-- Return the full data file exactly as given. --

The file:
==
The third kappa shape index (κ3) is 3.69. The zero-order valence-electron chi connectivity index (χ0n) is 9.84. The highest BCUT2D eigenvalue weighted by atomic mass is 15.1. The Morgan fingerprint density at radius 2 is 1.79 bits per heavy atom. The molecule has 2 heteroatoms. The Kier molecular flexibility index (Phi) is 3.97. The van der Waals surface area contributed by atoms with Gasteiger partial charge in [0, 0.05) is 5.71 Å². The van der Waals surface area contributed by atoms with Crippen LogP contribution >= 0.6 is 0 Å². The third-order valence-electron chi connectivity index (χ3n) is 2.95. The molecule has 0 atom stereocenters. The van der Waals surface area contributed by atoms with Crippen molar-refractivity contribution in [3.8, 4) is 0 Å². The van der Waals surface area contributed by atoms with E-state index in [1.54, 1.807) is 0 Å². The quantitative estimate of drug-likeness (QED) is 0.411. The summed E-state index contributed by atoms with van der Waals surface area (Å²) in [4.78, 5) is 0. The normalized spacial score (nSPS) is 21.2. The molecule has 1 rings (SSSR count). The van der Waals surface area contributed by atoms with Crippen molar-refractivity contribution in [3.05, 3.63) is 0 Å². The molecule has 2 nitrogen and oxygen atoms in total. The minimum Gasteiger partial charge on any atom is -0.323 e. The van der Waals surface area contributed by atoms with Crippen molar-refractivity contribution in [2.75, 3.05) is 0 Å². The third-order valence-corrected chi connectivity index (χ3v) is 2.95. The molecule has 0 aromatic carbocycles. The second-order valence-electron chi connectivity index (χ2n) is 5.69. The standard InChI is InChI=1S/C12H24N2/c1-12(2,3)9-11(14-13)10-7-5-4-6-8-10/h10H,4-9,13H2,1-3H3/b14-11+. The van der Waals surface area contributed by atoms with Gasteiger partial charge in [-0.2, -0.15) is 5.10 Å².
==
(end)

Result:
The third kappa shape index (κ3) is 3.69. The zero-order valence-electron chi connectivity index (χ0n) is 9.84. The highest BCUT2D eigenvalue weighted by atomic mass is 15.1. The Morgan fingerprint density at radius 2 is 1.79 bits per heavy atom. The molecule has 2 heteroatoms. The Kier molecular flexibility index (Phi) is 3.97. The van der Waals surface area contributed by atoms with Gasteiger partial charge in [0, 0.05) is 5.71 Å². The van der Waals surface area contributed by atoms with Crippen LogP contribution >= 0.6 is 0 Å². The third-order valence-electron chi connectivity index (χ3n) is 2.95. The molecule has 0 atom stereocenters. The van der Waals surface area contributed by atoms with Crippen molar-refractivity contribution in [3.8, 4) is 0 Å². The van der Waals surface area contributed by atoms with E-state index in [1.54, 1.807) is 0 Å². The quantitative estimate of drug-likeness (QED) is 0.411. The summed E-state index contributed by atoms with van der Waals surface area (Å²) in [4.78, 5) is 0. The normalized spacial score (nSPS) is 21.2. The molecule has 1 rings (SSSR count). The van der Waals surface area contributed by atoms with Crippen molar-refractivity contribution in [3.05, 3.63) is 0 Å². The molecule has 2 nitrogen and oxygen atoms in total. The minimum Gasteiger partial charge on any atom is -0.323 e. The van der Waals surface area contributed by atoms with Crippen molar-refractivity contribution in [2.75, 3.05) is 0 Å². The third-order valence-corrected chi connectivity index (χ3v) is 2.95. The molecule has 0 aromatic carbocycles. The second-order valence-electron chi connectivity index (χ2n) is 5.69. The standard InChI is InChI=1S/C12H24N2/c1-12(2,3)9-11(14-13)10-7-5-4-6-8-10/h10H,4-9,13H2,1-3H3/b14-11+. The van der Waals surface area contributed by atoms with Gasteiger partial charge in [-0.2, -0.15) is 5.10 Å².